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Dec 29 (Reuters) - Australian shares slid on Thursday, dragged down by real estate stocks, after Wall Street tumbled in a broad selloff.
The S&P/ASX 200 index inched lower 0.1 percent, or 6.3 points, to 5,678.7 by 0119 GMT. The benchmark rose 1 percent on Wednesday to its highest close since August 2015.
Volumes were thin at around 17 percent of the 30-day average.
Global sentiment remained gloomy as Wall Street slid on the back of a sharp drop in home resales and as worries in Europe about rescue plans for shaky Italian banks drove the gap between benchmark U.S. 10-year notes and their German counterparts to the widest ever.
Contracts to buy previously owned U.S. homes fell in November to their lowest in nearly a year, a sign that rising interest rates could be weighing on the housing market, said the National Association of Realtors.
"Now, particularly with commercial properties, yields are not looking as attractive, and as rates rise more, people look at cash rather than holding it in a property trust. So the rise in interest rates make them a victim of monetary policy," said James McGlew, executive director of corporate stockbroking at Argonaut.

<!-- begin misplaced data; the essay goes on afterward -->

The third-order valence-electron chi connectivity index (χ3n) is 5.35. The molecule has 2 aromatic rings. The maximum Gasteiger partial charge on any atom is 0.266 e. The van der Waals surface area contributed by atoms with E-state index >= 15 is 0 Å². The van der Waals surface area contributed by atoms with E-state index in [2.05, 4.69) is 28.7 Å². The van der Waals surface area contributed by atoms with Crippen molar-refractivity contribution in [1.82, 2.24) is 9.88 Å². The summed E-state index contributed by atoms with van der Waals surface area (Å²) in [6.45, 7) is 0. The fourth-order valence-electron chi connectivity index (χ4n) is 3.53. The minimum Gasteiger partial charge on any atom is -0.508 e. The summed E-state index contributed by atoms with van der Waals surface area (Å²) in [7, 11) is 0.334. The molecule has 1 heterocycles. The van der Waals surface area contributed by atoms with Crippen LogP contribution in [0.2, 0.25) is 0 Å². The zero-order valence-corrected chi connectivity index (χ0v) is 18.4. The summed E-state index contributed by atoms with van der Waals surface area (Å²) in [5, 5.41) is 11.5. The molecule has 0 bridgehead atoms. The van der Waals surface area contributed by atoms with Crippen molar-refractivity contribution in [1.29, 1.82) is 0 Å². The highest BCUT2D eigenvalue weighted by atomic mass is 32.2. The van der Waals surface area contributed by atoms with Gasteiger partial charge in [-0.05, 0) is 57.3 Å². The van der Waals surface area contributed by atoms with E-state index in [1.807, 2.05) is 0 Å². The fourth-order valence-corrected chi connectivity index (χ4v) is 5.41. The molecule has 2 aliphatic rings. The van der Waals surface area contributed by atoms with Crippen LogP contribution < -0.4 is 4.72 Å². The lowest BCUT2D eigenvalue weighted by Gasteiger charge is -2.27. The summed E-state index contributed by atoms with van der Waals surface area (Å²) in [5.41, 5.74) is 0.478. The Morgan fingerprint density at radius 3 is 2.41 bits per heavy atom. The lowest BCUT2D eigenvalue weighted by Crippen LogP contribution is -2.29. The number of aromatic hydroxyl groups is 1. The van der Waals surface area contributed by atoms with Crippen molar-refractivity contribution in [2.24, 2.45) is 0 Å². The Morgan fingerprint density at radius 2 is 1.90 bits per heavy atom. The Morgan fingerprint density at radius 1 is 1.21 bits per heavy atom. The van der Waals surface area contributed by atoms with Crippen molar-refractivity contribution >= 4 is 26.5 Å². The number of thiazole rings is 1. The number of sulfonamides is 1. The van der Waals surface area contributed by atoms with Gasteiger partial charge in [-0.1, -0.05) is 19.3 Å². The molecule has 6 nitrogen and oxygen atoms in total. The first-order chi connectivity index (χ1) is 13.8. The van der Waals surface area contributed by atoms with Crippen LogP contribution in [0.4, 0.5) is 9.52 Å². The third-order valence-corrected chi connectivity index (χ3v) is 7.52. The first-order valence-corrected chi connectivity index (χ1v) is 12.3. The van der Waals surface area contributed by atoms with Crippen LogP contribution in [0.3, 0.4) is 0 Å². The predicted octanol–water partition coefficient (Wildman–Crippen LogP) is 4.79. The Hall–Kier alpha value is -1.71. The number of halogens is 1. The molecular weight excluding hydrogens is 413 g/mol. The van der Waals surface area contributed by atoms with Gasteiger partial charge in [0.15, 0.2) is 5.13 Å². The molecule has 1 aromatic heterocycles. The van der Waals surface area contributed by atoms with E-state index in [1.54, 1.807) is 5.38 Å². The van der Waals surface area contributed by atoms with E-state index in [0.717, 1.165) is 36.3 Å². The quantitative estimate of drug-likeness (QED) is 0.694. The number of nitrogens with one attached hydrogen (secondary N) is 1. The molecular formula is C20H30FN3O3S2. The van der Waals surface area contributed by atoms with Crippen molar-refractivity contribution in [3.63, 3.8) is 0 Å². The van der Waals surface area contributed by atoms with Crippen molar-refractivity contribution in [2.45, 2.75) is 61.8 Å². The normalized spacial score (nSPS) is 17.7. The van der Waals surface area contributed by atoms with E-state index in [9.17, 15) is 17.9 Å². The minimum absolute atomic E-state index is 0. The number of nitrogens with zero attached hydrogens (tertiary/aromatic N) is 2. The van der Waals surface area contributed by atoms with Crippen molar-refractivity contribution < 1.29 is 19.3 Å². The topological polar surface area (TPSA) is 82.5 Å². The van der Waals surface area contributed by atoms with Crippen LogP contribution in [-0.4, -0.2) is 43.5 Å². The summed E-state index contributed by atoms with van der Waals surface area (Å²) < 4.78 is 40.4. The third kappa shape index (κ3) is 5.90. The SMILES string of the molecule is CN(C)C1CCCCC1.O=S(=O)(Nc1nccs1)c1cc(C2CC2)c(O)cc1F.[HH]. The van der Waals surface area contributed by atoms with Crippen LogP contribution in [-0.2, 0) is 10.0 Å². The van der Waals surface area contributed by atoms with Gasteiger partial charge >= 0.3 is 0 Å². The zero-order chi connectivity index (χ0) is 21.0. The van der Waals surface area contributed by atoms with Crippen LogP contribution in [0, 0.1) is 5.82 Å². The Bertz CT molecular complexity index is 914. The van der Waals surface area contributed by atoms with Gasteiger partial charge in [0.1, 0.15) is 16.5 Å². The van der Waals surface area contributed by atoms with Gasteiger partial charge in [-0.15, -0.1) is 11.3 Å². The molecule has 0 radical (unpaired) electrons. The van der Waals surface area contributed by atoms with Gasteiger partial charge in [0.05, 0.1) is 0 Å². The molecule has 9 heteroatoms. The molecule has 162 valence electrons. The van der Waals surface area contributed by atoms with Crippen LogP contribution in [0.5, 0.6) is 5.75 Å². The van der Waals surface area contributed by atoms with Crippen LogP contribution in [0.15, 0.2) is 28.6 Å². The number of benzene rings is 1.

Real estate investment trusts Vicinity Centres Re Ltd and Dexus Property Group were the biggest drag, down as much as 3.6 percent and 3.3 percent respectively.
Industrials also took a beating with Transurban Group, down about 2.7 percent to a four-week low, joining the top losers.
Financial sector heavyweight Westpac Banking Corp and Australia's biggest bank by market capitalisation Commonwealth Bank of Australia lost around 0.4 percent each.
Bucking the trend, gold stocks climbed with the ASX All Ordinaries Gold Index up as much as 4 percent to hit its highest in more than two weeks.
New Zealand's benchmark S&P/NZX 50 index inched up 0.2 percent or 12.1 points to 6887.88.
Air New Zealand Ltd was among the top percentage gainers on the benchmark, rising 2.1 percent.
Retirement village operator Ryman Healthcare Ltd, gained 1.2 percent.
At the other end, Comvita was among the biggest losers, sliding 1.2 percent.
Reporting by Hanna Paul in Bengaluru; Additional reporting by Sindhu Chandrasekaran; Editing by Eric Meijer